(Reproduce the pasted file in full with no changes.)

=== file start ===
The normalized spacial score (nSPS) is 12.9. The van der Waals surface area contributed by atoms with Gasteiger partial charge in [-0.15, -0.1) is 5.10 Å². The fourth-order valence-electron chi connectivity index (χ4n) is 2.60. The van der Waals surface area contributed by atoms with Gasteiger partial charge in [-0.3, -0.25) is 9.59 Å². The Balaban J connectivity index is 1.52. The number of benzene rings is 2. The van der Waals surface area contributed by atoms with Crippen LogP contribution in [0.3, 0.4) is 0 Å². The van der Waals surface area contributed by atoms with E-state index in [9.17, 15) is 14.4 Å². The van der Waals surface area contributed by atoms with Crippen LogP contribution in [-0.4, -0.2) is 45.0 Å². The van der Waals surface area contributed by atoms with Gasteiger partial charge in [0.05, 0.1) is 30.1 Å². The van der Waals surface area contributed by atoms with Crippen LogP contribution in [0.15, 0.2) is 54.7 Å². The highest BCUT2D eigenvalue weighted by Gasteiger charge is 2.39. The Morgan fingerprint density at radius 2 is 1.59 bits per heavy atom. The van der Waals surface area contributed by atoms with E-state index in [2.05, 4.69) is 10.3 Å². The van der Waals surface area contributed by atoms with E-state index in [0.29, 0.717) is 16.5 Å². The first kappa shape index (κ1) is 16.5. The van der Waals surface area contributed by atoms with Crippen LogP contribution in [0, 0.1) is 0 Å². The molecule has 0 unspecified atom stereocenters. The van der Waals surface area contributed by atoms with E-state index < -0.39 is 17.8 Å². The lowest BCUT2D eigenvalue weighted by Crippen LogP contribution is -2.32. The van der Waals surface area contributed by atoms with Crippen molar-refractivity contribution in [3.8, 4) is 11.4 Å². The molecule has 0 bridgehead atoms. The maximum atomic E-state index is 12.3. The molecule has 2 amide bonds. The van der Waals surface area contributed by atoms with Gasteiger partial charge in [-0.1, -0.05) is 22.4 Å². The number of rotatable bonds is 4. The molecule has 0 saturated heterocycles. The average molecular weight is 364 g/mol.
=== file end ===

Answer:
The normalized spacial score (nSPS) is 12.9. The van der Waals surface area contributed by atoms with Gasteiger partial charge in [-0.15, -0.1) is 5.10 Å². The fourth-order valence-electron chi connectivity index (χ4n) is 2.60. The van der Waals surface area contributed by atoms with Gasteiger partial charge in [-0.3, -0.25) is 9.59 Å². The Balaban J connectivity index is 1.52. The number of benzene rings is 2. The van der Waals surface area contributed by atoms with Crippen LogP contribution in [0.3, 0.4) is 0 Å². The van der Waals surface area contributed by atoms with E-state index in [9.17, 15) is 14.4 Å². The van der Waals surface area contributed by atoms with Crippen LogP contribution in [-0.4, -0.2) is 45.0 Å². The van der Waals surface area contributed by atoms with Gasteiger partial charge in [0.05, 0.1) is 30.1 Å². The van der Waals surface area contributed by atoms with Crippen LogP contribution in [0.15, 0.2) is 54.7 Å². The highest BCUT2D eigenvalue weighted by Gasteiger charge is 2.39. The Morgan fingerprint density at radius 2 is 1.59 bits per heavy atom. The van der Waals surface area contributed by atoms with E-state index in [2.05, 4.69) is 10.3 Å². The van der Waals surface area contributed by atoms with E-state index in [0.29, 0.717) is 16.5 Å². The first kappa shape index (κ1) is 16.5. The van der Waals surface area contributed by atoms with Crippen LogP contribution in [0, 0.1) is 0 Å². The molecule has 0 unspecified atom stereocenters. The van der Waals surface area contributed by atoms with E-state index < -0.39 is 17.8 Å². The lowest BCUT2D eigenvalue weighted by Crippen LogP contribution is -2.32. The van der Waals surface area contributed by atoms with Crippen molar-refractivity contribution in [3.8, 4) is 11.4 Å². The molecule has 0 bridgehead atoms. The maximum atomic E-state index is 12.3. The molecule has 2 amide bonds. The van der Waals surface area contributed by atoms with Gasteiger partial charge in [-0.1, -0.05) is 22.4 Å². The number of rotatable bonds is 4. The molecule has 0 saturated heterocycles. The average molecular weight is 364 g/mol.